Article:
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Pancreatic cancer types

This page was reviewed under our medical and editorial policy by
Maurie Markman, MD, President, Medicine & Science at CTCA.

This page was updated on May 10, 2022.

Every pancreatic cancer patient is different. That's why it's important to have a care team with cancer experts that have extensive experience in properly staging and diagnosing the disease, and developing a treatment plan that's tailored to your specific type of pancreatic cancer.

Pancreatic cancer is classified into two main types: those that form in the exocrine gland and those that form in the endocrine gland. About 95 percent of pancreatic cancers begin in the exocrine (enzyme-producing) cells of the pancreas.

Pancreatic cancer exocrine tumors

Most of the pancreas is made of exocrine cells, and most tumors affecting these cells are called adenocarcinomas. Found in many other cancers, including breast, prostate and lung, adenocarcinomas most often form in glands that secrete fluids. Pancreatic adenocarcinomas are the most common type of pancreatic cancer and most often form in the exocrine cells found in pancreas ducts. Treatment for adenocarcinomas of the pancreas is based on the stage and size of the tumor.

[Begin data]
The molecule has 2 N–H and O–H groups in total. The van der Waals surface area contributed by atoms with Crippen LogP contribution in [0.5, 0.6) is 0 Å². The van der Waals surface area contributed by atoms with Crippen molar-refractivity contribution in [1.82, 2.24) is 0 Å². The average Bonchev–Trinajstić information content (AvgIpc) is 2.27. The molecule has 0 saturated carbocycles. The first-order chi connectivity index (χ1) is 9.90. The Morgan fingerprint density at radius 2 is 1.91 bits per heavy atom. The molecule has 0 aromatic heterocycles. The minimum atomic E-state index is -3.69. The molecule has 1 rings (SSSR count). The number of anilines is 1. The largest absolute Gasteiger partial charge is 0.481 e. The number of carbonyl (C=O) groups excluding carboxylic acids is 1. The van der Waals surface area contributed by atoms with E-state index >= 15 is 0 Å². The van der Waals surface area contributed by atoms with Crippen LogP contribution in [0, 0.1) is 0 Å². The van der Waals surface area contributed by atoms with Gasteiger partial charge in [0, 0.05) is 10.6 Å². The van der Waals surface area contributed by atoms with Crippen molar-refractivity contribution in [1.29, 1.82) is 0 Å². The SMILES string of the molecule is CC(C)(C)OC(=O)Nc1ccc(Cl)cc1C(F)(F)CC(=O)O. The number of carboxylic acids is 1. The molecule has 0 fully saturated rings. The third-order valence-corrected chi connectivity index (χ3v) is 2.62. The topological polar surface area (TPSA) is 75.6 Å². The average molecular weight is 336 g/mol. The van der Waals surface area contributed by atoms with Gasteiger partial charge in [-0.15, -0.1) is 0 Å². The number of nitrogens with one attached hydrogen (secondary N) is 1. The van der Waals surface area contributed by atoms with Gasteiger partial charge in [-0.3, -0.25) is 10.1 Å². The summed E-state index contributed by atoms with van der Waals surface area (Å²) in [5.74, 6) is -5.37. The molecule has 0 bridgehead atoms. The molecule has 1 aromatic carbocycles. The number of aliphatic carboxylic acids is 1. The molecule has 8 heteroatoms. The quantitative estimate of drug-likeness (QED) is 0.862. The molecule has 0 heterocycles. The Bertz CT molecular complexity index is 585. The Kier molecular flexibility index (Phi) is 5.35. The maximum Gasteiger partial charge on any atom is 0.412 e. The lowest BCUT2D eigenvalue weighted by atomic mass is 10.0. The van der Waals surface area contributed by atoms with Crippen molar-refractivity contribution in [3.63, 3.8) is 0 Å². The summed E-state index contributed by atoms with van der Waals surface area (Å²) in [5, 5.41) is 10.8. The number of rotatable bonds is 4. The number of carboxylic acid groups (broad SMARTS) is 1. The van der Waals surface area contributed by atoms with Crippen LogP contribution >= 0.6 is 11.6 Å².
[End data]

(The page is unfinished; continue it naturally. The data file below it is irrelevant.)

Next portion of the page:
Rare types of pancreatic cancer include:

  • Acinar cell carcinoma
  • Intraductal papillary-mucinous neoplasm
  • Mucinous cystic neoplasm
  • Adenosquamous carcinoma
  • Pancreatoblastoma

Pancreatic cancer endocrine tumors

These tumors are less common and are most often benign. Though rare, cancer stemming from a pancreatic endocrine tumor (PET) affects the hormone-producing cells. These tumors are also called islet cell tumors or neuroendocrine tumors.

Next topic: What are the stages of pancreatic cancer?

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